Walking for Justice in London under Lockdown: the 2020 London Legal Walk 10xChallenge

Every year ICLR holds an office bake sale and sends a team on the LLST Legal Walk to help raise funds for legal aid and advice. This year, we were forced to walk (or bake) in socially distanced isolation, but we went ahead anyway.

The latest walk took place on Monday 5 October. This post shares the account and images of two of our walkers. You can still give via the ICLR’s donations page.

Georgina Orde (reporter, Court of Appeal, Criminal Division):

Following the 10,000 Steps for Justice event in June, I resumed my fundraising activities for the London Legal Support Trust at the weekend, baking about 20 cheese scones (2 x 10) which I am eating my way through (fast).

On Monday, after a wet start, I ventured out when the sun came out, thinking it might be my only opportunity to avoid the rain. I began my 10k walk on Horse Guards Parade and cut through St James Park to admire the array of flowers which still seem to be out opposite.

To avoid people, I continued along the quiet street past St James Palace noting that the Mall was lined with flags, then I went down a back alley to Queen’s Walk by Lancaster House. Enjoying the sense of space after the confines of my flat I walked around in Green Park for a bit in the sun and headed off towards the Wellington Arch.

Once in Hyde Park I did a detour round the Rose Garden and saw the Boy and Dolphin and Huntress fountains. I then continued on towards the Serpentine and walked along the edge of the lake observing the swans where I could avoid the crowds.

Once I’d walked past the Serpentine Galleries I branched off into Kensington Gardens and considered going round the allotment garden but decided it would slow me down too much. I then came across the Henry Moore Arch which I hadn’t seen before, walked on enjoying the wide expanses then doubled back, crossing the bridge into Hyde Park. I noticed the Serenity statue for the first time and continued past the Lido café until I reached the Wellington Arch again.

I then walked down Constitution Hill to Buckingham Palace and on to Victoria, then home. I was lucky that the sun remained out throughout my walk so I had a great time and found plenty of photo opportunities.

My sister did 10,000 steps by taking her dog on a walk in Norwich on Monday.

Paul Magrath (Head of Product Development and Online Content)

I set off from Highbury on what was still a dry afternoon, and walked down to the Angel, Islington with my wife. On the way we stopped at a several hardware stores, looking for a specialist replacement light bulb, necessitated by a recent accidental breakage (trying to swat a persistent fly — mea culpa). At the Angel, my wife turned back and I proceeded southward alone, to Exmouth Market, where by prior arrangement I made a pit stop for tea with Nicholas Mercer of ICLR (Editor of the Business Law Reports). Lockdown has deprived us both of the human contact of office life, and we had plenty to catch up on.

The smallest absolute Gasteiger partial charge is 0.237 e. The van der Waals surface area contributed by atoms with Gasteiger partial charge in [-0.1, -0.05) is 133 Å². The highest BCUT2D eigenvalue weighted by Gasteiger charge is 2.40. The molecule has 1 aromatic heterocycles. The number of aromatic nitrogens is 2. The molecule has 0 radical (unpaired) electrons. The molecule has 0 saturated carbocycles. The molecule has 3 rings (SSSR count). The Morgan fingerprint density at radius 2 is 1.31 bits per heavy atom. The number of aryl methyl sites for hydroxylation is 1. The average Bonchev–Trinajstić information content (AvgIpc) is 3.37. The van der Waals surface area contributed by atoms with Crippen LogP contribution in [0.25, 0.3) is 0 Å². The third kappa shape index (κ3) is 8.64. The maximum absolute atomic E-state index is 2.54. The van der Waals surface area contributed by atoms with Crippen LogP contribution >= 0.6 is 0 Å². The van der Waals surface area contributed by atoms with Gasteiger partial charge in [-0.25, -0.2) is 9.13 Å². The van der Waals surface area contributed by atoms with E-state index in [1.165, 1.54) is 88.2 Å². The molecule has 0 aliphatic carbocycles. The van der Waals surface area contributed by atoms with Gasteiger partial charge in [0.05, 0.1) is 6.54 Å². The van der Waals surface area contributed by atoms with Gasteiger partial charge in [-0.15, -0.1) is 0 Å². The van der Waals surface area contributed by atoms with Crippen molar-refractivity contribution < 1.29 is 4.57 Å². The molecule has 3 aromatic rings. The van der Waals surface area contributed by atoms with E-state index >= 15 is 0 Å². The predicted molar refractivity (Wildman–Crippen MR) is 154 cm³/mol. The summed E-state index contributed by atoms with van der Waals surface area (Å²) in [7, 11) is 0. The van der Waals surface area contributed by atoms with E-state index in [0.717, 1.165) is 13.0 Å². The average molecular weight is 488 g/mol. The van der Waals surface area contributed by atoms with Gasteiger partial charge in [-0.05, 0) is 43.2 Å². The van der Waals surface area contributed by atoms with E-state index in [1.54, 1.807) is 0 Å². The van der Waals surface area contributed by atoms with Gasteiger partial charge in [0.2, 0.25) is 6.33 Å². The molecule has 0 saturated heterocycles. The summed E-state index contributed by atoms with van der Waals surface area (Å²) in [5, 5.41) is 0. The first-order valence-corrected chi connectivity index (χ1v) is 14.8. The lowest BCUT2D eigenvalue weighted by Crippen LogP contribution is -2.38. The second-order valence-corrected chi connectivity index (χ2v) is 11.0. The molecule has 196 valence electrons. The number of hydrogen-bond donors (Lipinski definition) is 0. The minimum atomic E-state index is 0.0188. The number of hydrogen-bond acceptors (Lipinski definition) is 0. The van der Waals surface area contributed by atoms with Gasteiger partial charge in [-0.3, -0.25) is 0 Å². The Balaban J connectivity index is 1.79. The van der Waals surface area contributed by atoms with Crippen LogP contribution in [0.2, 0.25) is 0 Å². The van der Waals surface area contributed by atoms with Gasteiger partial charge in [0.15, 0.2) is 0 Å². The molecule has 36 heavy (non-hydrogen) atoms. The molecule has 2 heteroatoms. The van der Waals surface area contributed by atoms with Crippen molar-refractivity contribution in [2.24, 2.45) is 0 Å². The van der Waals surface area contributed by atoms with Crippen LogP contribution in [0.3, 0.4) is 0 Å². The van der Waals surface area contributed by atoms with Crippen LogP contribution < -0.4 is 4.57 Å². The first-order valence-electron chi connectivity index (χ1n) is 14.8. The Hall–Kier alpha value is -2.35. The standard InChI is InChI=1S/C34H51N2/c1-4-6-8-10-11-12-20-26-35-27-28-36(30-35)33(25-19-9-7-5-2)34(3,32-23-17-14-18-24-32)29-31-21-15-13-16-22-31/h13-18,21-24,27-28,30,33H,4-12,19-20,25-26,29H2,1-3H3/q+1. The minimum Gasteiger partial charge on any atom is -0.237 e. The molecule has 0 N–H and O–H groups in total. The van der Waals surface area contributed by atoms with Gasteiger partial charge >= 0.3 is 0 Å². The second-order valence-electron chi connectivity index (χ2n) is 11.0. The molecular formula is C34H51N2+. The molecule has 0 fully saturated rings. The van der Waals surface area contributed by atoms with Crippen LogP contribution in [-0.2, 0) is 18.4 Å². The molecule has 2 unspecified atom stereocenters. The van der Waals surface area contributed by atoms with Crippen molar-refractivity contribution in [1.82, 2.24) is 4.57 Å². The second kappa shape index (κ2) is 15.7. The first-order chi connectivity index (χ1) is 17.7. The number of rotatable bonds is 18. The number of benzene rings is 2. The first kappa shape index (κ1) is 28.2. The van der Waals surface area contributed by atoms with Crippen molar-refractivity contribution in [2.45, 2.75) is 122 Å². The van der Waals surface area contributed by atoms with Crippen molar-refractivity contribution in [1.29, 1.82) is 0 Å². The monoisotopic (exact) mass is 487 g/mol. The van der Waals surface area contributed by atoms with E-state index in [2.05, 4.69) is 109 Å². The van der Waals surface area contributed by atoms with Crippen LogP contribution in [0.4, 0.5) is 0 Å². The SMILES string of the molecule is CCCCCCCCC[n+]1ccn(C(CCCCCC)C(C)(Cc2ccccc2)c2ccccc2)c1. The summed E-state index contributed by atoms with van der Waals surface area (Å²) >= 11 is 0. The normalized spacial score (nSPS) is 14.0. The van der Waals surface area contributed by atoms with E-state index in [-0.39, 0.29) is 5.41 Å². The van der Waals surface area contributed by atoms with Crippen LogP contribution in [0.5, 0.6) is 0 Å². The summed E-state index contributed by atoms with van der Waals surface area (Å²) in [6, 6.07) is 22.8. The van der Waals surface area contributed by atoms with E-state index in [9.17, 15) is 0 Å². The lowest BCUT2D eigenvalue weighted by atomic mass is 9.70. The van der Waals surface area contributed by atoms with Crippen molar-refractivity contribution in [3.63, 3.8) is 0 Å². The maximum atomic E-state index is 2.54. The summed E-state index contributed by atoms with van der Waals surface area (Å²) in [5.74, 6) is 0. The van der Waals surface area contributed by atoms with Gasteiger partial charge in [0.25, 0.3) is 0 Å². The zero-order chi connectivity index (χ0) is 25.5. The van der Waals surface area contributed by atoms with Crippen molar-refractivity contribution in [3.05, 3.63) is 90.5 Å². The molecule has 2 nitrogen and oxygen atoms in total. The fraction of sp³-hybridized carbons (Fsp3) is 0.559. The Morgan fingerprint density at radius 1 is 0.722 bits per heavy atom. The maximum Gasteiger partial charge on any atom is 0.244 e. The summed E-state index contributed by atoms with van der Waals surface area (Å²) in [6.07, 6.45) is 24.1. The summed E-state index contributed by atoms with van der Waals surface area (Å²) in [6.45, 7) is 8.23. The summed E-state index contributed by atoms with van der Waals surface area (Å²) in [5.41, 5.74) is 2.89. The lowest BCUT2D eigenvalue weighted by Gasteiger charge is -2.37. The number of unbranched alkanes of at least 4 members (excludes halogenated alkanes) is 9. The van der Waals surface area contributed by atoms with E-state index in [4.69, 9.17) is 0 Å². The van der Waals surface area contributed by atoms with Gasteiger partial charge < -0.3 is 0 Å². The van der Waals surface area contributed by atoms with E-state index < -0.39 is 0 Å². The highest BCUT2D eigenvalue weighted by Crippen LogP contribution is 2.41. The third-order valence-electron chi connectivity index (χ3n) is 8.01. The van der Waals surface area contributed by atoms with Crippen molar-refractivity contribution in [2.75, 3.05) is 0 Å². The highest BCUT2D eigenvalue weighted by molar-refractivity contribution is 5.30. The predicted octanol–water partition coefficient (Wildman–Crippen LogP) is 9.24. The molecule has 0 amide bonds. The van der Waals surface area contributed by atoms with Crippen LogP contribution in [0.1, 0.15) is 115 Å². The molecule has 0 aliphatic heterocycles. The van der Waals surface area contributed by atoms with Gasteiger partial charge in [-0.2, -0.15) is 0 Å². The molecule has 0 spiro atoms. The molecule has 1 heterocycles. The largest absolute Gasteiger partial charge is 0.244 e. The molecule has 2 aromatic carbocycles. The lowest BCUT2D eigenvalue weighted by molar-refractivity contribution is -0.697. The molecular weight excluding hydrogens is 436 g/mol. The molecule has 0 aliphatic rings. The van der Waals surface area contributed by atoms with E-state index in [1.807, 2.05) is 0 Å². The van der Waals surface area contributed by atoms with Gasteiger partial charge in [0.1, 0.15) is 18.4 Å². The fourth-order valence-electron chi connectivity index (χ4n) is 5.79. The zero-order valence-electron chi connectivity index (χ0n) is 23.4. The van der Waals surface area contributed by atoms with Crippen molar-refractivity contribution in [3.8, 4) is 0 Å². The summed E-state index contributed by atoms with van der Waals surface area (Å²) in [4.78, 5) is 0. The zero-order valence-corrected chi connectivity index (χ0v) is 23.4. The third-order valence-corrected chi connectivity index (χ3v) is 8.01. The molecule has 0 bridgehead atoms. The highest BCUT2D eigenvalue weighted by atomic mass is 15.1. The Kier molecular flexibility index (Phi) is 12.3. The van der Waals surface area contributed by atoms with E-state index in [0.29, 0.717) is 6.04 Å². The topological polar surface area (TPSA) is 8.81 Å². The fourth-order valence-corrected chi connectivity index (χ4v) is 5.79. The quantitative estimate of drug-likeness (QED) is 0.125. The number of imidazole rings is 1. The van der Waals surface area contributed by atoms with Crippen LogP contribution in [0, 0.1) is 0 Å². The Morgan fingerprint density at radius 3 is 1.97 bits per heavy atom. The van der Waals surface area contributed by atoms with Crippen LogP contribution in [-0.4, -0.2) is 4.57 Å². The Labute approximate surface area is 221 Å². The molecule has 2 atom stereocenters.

Unfortunately, by the time I set off again, it was raining.

It continued quite determinedly to do so, as I continued my walk round Clerkenwell and then northwards via Lloyd Baker Square and up towards Barnesbury. I found Barnard Park largely deserted…

Even the dog walkers seemed to have stayed away. Even the druggies in hoodies. No need to worry about social isolation…

Though walking alone, I still enjoyed the sound of the human voice — in the form of Ben Miles reading The Mirror and the Light, the third in Hilary Mantel’s fabulous trilogy of novelistic recreations of the court of Henry VIII, with Thomas Cromwell at the height of his power, and at the peak of his unpopularity, leading to inevitable fall from grace.

Ben Miles as Thomas Cromwell in the stage production of Mantel’s Wolf Hall trilogy (Photo from The Guardian)

Miles is superb at conjuring not just the person of Cromwell, but all the voices of the court around him, including the increasingly unstable and unbiddable king. Audiobooks are an overlooked art form, in my view. The best of them complete and give life to the work of the writer in the same way as a really good performance of a piece of music. I love listening while I walk. One of the things working at home has forced me to do is replace the daily walk to the office with a daily walk around the local parks and waterways, and to explore the hidden back streets of my part of North London. In truth, today’s challenge of ten thousand steps was not a daunting one.

I continued northwards towards St Mary Magdalene church gardens and across Holloway Road to Highbury Fields, which was also looking a bit wet and deserted.

By the time I had tramped across the Fields, I checked my phone to see how far I had done: the 10k mark having clearly been passed, I made my way home to a mug of hot tea, a glass of whisky, and some dry clothes.

Thanks for reading this. And don’t forget: you can still help support free legal aid and advice to those in need via the ICLR’s donations page.

The ICLR publishes The Law Reports, The Weekly Law Reports and other specialist titles. Set up by members of the judiciary and legal profession in 1865.